With that said, however, I have to admit there were problems that kept me from fully embracing this book and putting it high on my recommendation list. Simply put, it lacked an editorial polish that could have really helped it shine. There were far too many trite phrases, unrealistic or stilted dialogue, and grammar issues to easily ignore. It read like a really good first or second draft that with a little work could be really great. I don’t pretend to be an expert editor in my own right, yet there were just too many sections that made me cringe that it unfortunately took away from an otherwise good story. My final complaint has to do with the ending, which just didn’t seem to mesh well with the rest of the story. With all the build-up, the narrative account of the actual fulfillment of the prophecy seemed forced, and way too anti-climactic.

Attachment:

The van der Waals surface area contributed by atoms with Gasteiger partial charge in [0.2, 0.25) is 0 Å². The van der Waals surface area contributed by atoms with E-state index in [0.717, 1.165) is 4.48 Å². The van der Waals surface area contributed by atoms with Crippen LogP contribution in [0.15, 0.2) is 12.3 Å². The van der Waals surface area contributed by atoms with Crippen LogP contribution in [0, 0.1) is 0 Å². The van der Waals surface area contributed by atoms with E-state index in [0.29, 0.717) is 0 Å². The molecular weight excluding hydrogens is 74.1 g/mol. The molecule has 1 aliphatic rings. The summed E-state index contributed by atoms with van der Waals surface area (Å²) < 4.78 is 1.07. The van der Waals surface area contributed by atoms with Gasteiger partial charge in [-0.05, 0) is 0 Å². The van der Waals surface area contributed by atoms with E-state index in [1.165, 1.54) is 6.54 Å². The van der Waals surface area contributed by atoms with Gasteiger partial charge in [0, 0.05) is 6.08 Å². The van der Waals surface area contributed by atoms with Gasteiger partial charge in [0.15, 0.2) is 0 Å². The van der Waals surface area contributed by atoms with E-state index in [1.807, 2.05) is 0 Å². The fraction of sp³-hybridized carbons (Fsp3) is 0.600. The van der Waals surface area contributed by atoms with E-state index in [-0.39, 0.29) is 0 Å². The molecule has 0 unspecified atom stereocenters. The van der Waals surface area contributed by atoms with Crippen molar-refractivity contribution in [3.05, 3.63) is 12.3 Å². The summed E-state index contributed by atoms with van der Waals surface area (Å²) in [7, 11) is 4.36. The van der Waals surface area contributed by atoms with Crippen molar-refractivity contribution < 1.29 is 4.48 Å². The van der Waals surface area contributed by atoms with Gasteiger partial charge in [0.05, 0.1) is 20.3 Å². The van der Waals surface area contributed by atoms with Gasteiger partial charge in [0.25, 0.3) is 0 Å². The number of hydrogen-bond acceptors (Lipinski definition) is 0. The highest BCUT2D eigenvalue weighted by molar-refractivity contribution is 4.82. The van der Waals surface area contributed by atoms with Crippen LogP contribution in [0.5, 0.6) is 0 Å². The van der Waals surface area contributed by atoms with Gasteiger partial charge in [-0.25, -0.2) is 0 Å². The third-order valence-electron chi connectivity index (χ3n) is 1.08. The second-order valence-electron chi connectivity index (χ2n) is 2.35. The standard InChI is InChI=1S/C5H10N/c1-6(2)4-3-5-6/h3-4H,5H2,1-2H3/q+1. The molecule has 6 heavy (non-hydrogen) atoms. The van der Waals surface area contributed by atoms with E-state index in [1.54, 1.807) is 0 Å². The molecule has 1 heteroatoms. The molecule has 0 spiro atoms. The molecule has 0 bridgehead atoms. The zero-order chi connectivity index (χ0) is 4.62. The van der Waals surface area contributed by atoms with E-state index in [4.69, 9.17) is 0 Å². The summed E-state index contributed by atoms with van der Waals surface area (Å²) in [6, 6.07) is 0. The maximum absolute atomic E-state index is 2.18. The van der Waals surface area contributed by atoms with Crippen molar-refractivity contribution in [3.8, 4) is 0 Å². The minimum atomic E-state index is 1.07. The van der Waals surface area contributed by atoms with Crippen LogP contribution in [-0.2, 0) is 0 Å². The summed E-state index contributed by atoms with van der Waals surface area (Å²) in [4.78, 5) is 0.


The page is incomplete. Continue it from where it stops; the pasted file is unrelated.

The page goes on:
To sum up: a decent story with some redeeming qualities, yet lacking finesse. I wouldn’t dissuade others from reading, yet do not feel compelled to actively encourage it either. I am open to trying other books by this author.
A story about one day in the ordinary life of an ordinary woman planning a party in 1920s London. Yet the novel is anything but plain and ordinary. For the most part, the reader is carried along on a stream of consciousness that meanders from the title character’s mind and into and out of others that she either directly or indirectly comes into contact with during the day. This makes for a challenging read because the tributaries of differing thought processes are not always clearly defined, and thus I often found myself attributing a particular musing to the wrong character and having to backtrack when it seemed too out of place. Altough the events themselves occur on a single day in June, the narrative is not hindered by time or space. Past events are recalled and ruminated upon as they relate to the particular individual’s situation at the time.